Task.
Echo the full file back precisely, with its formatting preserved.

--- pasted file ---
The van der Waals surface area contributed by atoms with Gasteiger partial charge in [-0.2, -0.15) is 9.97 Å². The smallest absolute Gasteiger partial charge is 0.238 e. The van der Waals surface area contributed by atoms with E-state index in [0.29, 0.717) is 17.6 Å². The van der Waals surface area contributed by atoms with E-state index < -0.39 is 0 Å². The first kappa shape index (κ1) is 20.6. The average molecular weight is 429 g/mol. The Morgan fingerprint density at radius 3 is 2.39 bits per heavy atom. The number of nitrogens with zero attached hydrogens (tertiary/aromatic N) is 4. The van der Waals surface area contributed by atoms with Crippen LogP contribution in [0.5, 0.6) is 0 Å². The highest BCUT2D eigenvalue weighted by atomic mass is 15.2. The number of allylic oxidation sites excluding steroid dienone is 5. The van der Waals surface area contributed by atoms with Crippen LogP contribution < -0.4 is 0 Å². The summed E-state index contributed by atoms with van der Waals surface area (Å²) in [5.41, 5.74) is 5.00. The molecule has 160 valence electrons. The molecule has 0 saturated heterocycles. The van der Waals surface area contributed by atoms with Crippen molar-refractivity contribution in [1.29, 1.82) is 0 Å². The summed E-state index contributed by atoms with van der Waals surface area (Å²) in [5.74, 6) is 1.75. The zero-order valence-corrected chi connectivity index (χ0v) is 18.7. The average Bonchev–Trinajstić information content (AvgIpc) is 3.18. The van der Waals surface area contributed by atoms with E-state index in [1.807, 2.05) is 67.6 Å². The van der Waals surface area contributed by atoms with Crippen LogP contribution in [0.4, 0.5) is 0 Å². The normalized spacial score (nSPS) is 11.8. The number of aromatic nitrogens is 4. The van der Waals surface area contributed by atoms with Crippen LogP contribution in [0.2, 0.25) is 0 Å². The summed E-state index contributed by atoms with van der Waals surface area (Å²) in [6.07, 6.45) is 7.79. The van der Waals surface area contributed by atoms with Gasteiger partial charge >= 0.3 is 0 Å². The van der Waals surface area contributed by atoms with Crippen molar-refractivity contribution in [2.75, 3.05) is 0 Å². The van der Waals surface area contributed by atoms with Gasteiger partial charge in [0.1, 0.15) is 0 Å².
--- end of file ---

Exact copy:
The van der Waals surface area contributed by atoms with Gasteiger partial charge in [-0.2, -0.15) is 9.97 Å². The smallest absolute Gasteiger partial charge is 0.238 e. The van der Waals surface area contributed by atoms with E-state index in [0.29, 0.717) is 17.6 Å². The van der Waals surface area contributed by atoms with E-state index < -0.39 is 0 Å². The first kappa shape index (κ1) is 20.6. The average molecular weight is 429 g/mol. The Morgan fingerprint density at radius 3 is 2.39 bits per heavy atom. The number of nitrogens with zero attached hydrogens (tertiary/aromatic N) is 4. The van der Waals surface area contributed by atoms with Crippen LogP contribution in [0.5, 0.6) is 0 Å². The highest BCUT2D eigenvalue weighted by atomic mass is 15.2. The number of allylic oxidation sites excluding steroid dienone is 5. The van der Waals surface area contributed by atoms with Crippen LogP contribution < -0.4 is 0 Å². The summed E-state index contributed by atoms with van der Waals surface area (Å²) in [5.41, 5.74) is 5.00. The molecule has 160 valence electrons. The molecule has 0 saturated heterocycles. The van der Waals surface area contributed by atoms with Crippen molar-refractivity contribution in [1.29, 1.82) is 0 Å². The summed E-state index contributed by atoms with van der Waals surface area (Å²) in [5.74, 6) is 1.75. The zero-order valence-corrected chi connectivity index (χ0v) is 18.7. The average Bonchev–Trinajstić information content (AvgIpc) is 3.18. The van der Waals surface area contributed by atoms with E-state index in [1.807, 2.05) is 67.6 Å². The van der Waals surface area contributed by atoms with Crippen LogP contribution in [0.4, 0.5) is 0 Å². The normalized spacial score (nSPS) is 11.8. The number of aromatic nitrogens is 4. The van der Waals surface area contributed by atoms with Crippen LogP contribution in [0.2, 0.25) is 0 Å². The summed E-state index contributed by atoms with van der Waals surface area (Å²) in [6.07, 6.45) is 7.79. The van der Waals surface area contributed by atoms with Gasteiger partial charge >= 0.3 is 0 Å². The van der Waals surface area contributed by atoms with Crippen molar-refractivity contribution in [2.75, 3.05) is 0 Å². The van der Waals surface area contributed by atoms with Gasteiger partial charge in [0.1, 0.15) is 0 Å².